The Research & Markets’ “Global Ports and Terminal Operations Market 2017 – 2021” report states that ‘The ports and terminal operations market in APAC is expected to handle 477.42 million TEU by 2021.’ This is a forecast growth of 4% since 2016. Indeed, 14 of the top 20 busiest ports in the world are in China, one of the top manufacturers of electronic goods. China’s continued dominance in this field, coupled with the rise in foreign investments into emerging markets like Myanmar, Vietnam and India are key factors in the growth of the APAC region. It also has been forecast that terminals in Greater China could register the most substantial increase in average utilization levels, reaching a rate 96% by 2021.

This indicates that seaborne trade is still on an upward trajectory, albeit a slow one, and with the acceleration in globalization, the success of terminals will be tested as they strive to cope with the demand for increased utilisation rates.

Today, a massive amount of resources is wasted as a result of inefficient manual processes. In the process of cargo movement, information about its whereabouts is handled by various disparate software systems that are not always well-synchronised. This results in stakeholders being forced to make decisions while lacking crucial pieces of data, and visibility into the supply chain.


On the bright side, however, with technology, there are ways to standardise data flow. Improved collaboration between terminal operators and carriers could allow all stakeholders to benefit from the information. Over the last 5 years or so, we have seen and heard of many digital programmes being applied in different companies. These early adopters are capable of changing and setting the standards. Standardisation is now a need and it must take place in order to bring about change and collaboration. Having a single platform allows inclusive collaboration such as slot swaps, co-partnerships and liner alliances, where a wide range of information can be shared and made visible to streamline business processes.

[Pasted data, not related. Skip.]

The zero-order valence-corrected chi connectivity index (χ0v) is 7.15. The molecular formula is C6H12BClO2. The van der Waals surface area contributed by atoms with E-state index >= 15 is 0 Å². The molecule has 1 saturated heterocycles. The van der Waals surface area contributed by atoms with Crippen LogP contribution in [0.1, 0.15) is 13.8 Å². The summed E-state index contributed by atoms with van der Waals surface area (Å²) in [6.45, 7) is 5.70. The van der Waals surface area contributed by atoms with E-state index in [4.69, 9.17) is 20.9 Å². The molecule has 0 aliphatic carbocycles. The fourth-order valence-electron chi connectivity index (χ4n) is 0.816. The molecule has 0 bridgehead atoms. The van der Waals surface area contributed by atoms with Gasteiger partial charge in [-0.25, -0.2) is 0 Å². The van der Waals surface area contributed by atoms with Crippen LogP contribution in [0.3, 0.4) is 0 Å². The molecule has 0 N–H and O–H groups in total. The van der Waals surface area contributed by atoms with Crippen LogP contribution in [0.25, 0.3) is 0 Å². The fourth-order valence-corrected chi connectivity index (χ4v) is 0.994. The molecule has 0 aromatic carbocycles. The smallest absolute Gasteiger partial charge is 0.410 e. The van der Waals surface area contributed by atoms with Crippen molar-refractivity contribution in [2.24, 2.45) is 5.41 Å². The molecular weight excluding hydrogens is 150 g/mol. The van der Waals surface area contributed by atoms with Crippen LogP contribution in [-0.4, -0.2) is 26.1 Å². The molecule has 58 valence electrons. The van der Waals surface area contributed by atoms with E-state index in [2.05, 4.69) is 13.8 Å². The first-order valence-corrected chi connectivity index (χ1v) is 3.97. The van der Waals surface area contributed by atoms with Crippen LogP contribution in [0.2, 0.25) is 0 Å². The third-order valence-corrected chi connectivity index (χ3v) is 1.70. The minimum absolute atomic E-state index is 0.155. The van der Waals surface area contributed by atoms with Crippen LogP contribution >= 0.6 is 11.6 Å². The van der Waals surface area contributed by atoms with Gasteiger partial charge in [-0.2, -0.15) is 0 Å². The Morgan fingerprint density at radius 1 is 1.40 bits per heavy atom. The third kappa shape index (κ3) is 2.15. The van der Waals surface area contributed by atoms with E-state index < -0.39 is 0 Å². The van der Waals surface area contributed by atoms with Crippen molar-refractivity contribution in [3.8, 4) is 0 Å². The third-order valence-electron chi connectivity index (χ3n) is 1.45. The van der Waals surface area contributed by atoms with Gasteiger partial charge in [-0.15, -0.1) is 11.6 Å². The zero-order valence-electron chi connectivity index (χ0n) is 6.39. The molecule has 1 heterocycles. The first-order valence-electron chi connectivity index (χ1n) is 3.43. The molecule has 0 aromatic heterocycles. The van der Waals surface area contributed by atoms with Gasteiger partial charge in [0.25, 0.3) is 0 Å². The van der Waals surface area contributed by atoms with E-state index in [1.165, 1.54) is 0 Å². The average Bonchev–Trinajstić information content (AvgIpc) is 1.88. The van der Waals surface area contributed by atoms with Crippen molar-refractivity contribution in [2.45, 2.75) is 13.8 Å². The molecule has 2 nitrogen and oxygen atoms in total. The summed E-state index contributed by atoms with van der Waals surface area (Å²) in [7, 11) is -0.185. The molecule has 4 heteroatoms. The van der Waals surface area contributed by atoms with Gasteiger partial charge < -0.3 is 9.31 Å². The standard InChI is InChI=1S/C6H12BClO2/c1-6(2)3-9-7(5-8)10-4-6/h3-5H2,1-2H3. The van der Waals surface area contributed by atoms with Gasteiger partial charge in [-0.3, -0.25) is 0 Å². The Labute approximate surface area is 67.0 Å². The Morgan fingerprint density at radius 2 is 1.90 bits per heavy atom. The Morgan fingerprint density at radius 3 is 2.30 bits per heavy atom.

Trust is a required element for collaboration to take place. The ability to share information such as slot exchange forms part of data that needs to be shared in order to collaborate effectively. A well-automated terminal can deliver high performance throughout the day because these solutions can communicate efficiently between shipping lines and terminal operators.

Maritime transport is the backbone of globalisation and trade, so it is key that companies critically assess their current systems taking into consideration the level of accuracy and speed at which they operate, and adopt a robust, innovative technology strategy to deliver sustainable success. To stay ahead in the game now and in the future, improved transparency and visibility via a shared partner ecosystem and the adoption of innovative technologies is vital.